There are also Van Pelt’s sideseat drivers. Again, devastatingly so.
    I disapprove of this story. Yet, it seems due desserts are finally given – or taken. I needed to sacrifice myself to this story, if only to say I survived it. And, as a Devilish spin-off into the swamp, the word ‘sacrifice’ is explicitly used in this Cluley in the same way as it is used within my theories about sacrifice in earlier stories above.


    “Jamie’s the fourth person to spontaneously combust this month.”

    Not Krook’s singular auto-‘fireballing’ from Dickens, but an exponential mass trend of fiery immolation in this satisfyingly substantive Interzone-like story, as a symptom of an extrapolated just-before-holocaust vision of an ultra-malign Devil’s Basin, as it were, of global-warming. A rhetorical coda of questions for this whole nest of stories. Not black static so much as light-shattered dynamism. Like Nemo in Bleak House, this is a threnody of nicknames in an evolutionary out-doing of each other to gain a non-combusted loving partner in this fight for survival. A besieged community, where Kenny and his Father debate the chances of not dying, debate them against the mindset of ‘mind-me’ as a slingshot self to flay back the skin and scatter the synchronised shards of random truth and fiction. The ghosts of nicknames that once sat in the passenger seats till “the windshield implodes, showering us with glass.”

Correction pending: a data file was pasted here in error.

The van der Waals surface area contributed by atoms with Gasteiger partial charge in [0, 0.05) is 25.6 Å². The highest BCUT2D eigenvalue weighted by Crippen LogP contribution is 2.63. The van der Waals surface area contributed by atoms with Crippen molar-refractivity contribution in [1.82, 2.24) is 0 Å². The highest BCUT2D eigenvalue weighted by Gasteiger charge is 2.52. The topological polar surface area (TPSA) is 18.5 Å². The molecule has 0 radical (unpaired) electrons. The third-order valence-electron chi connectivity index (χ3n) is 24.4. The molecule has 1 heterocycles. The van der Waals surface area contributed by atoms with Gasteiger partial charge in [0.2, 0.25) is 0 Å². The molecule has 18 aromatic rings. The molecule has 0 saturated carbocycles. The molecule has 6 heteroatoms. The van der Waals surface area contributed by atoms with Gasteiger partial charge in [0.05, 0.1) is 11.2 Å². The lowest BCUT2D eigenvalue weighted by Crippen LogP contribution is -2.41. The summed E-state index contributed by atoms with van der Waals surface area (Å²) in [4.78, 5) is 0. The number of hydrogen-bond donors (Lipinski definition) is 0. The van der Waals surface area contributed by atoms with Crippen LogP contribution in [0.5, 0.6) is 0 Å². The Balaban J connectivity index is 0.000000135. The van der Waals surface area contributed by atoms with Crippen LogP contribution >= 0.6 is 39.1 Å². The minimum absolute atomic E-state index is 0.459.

Ultimately a positive vision? Another rhetorical question?
    Also I am pleased the Mojave Desert is mentioned to summon the ghost of Truman Capote once again. Coca Cola and Campbell’s soup cans.

    “…so everyone raced each other for the safety of some fabled land that doesn’t exist anymore in the way it was once remembered.”

    PS: I feel the foregoing stories’ context lends an element of self-sacrifice (ironic or otherwise, intentional or otherwise) to these acts of spontaneous combustion.

    That is the end of my review of this edition’s fiction. There is much else in Black Static to interest fans of the Horror Arts.